DuPont illustrates two reactive traits Nomex employs to protect the wearer, firstly, “The fibre swells and thickens in the fabric helping to eliminate air movement and convective heat transfer to the interior of the garment,” and secondly, “As the fabric thickens, it entraps air which increases the insulating barrier, thereby reducing heat transfer to the body.”
A relative new comer to the game of fire retardant fabrics, Chapman Innovations is the root company behind CarbonX — a new age material that boasts impressive stats for utility and safety. According the the CarbonX website, “After intense exposure to 250 degree C heat, the CarbonX fiber blend possesses 100 percent of its original strength. Turning up the heat to 500 degrees C, our innovative fiber blend retains an astonishing 40 percent of its strength, even after 10 minutes of exposure.”
“Unlike treated cotton, the heat and flame performance of aramid fabrics cannot be washed or worn away,” Willmore pointed out. It is still important to be conscious of the laundering instructions for fire suits, while many can be washed others indicate dry-cleaning only.
While the textiles lend their inherent fire retardancy, the real protection of a fire suit comes from the specific construction techniques. Quilting is the specific layering technique used to join plies of fire-retardent textiles. Benefiting from more insulative qualities than just adding layers of material, air pockets are entrapped to slow the transfer of heat to the wearer.
“Surprisingly, most burns in racing are caused by radiant heat rather than direct flame. The air pockets created between the quilting and the layers of aramid material provide thermal barrier and provide valuable additional seconds of protection. Similarly, a suit that is too tight will compress the air gaps and allow radiant heat to reach the skin much more quickly,” illustrated Willmore.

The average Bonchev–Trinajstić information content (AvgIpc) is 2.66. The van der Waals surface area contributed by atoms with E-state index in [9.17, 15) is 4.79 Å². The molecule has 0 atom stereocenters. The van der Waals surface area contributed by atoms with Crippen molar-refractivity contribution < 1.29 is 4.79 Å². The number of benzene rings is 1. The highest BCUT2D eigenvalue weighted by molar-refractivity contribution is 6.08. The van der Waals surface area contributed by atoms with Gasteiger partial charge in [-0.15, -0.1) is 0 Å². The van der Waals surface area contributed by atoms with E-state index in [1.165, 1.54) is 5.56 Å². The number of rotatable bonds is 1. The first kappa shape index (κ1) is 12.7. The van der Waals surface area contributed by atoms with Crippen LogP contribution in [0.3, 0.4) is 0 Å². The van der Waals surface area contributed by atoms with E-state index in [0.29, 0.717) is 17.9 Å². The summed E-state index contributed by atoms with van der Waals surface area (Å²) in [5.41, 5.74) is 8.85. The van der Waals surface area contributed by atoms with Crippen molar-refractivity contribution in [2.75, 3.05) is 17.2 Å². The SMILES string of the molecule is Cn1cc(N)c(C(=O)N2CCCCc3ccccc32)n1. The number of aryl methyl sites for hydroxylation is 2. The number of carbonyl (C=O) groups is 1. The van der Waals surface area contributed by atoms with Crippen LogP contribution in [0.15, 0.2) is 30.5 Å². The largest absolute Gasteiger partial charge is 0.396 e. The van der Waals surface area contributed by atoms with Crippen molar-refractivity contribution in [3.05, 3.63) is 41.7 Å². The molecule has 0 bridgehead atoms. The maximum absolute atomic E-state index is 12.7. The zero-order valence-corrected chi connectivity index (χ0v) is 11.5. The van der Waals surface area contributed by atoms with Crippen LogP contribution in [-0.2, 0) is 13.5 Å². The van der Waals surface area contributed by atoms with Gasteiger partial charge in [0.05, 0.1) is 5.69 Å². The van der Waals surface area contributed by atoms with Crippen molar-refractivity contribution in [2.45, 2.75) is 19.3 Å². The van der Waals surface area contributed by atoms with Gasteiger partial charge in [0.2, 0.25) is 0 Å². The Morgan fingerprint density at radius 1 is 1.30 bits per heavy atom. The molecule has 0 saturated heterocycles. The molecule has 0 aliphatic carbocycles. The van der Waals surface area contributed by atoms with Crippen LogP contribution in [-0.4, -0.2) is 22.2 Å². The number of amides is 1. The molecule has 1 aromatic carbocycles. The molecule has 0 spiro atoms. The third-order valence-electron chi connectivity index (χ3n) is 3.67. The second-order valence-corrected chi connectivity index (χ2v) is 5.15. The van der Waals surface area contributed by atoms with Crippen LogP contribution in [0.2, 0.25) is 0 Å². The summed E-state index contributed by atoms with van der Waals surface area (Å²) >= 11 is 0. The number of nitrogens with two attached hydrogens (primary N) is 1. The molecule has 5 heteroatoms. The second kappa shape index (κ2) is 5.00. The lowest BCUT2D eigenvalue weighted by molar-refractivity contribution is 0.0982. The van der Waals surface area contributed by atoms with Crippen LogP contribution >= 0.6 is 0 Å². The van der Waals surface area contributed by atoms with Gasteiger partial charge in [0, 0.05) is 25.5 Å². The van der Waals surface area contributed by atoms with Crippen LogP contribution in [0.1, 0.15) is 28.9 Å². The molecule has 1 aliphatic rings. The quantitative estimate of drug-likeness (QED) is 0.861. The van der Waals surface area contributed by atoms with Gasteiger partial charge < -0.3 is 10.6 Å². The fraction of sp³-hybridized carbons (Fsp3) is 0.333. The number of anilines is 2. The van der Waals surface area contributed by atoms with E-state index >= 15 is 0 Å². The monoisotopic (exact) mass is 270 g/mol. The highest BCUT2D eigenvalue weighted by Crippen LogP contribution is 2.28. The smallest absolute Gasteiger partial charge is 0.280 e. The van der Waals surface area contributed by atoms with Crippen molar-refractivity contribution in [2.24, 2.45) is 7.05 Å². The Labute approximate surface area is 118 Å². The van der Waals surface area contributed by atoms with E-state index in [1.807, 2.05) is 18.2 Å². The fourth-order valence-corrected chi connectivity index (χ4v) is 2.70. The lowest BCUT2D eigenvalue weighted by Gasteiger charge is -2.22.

Going hand in hand with the construction of a fire suit is the proper fitment to the wearer. A constrictive and tight suit reduces insulative qualities, while and overly baggy suit may impede movement in the cockpit. Visual cues can indicate certain comfort-enhancing features built-in to certain suits.
“Impact introduced enhanced parabolic patterning, inner leg and arm gusseting options — offering the wearer an even higher level of comfort and flexibility. These newly introduced options are in addition to Impact’s standard floating 360-degree sleeves, and a lower lumbar gusset that provides maximum flexibility and prevent the suit from riding up during the seated position,” explained Willmore.
Even specialty stitching is implemented to create flat seams and joints — improving strength and comfort. “Impact crafts our epaulets with an overlock flat stitch along the shoulder line to improve the strength and reduce pressure points created by FHR devices and race restraints,” Willmore offered.
What to wear under a fire suit is often an easily overlooked topic — while they are known for being hot and stuffy that is a function of their insulative qualities. Far and away the worst clothing you can wear under a fire suit is moisture wicking sports wear.
While these popular garments will keep you feeling cool and fresh under your whole body oven mitt they are comprised of synthetic materials. Synthetic materials are for all intents and purposes plastic — when heat is applied they melt. Clothing that melts and chemically bonds with the skin is bad news.
Single-layer fire retardent long-johns are the correct option, effectively turning the suit your wearing into one with an additional layer they provide head to toe coverage when combined with corresponding socks and a balaclava. Many racers don’t spring for the 100 mph long undies, and in a pinch a 100 percent cotton base layer offers the comfort without the melting.
The moral of the story is not to go cheap on safety equipment, get a two-layer suit at a minimum. A fire is scary when you are clamoring to get out of the car, but an unconscious driver can’t help themselves. The more layers in the suit the more time safety crews have to extract you, add a fire suppression system on top for even more time, but that’s another story.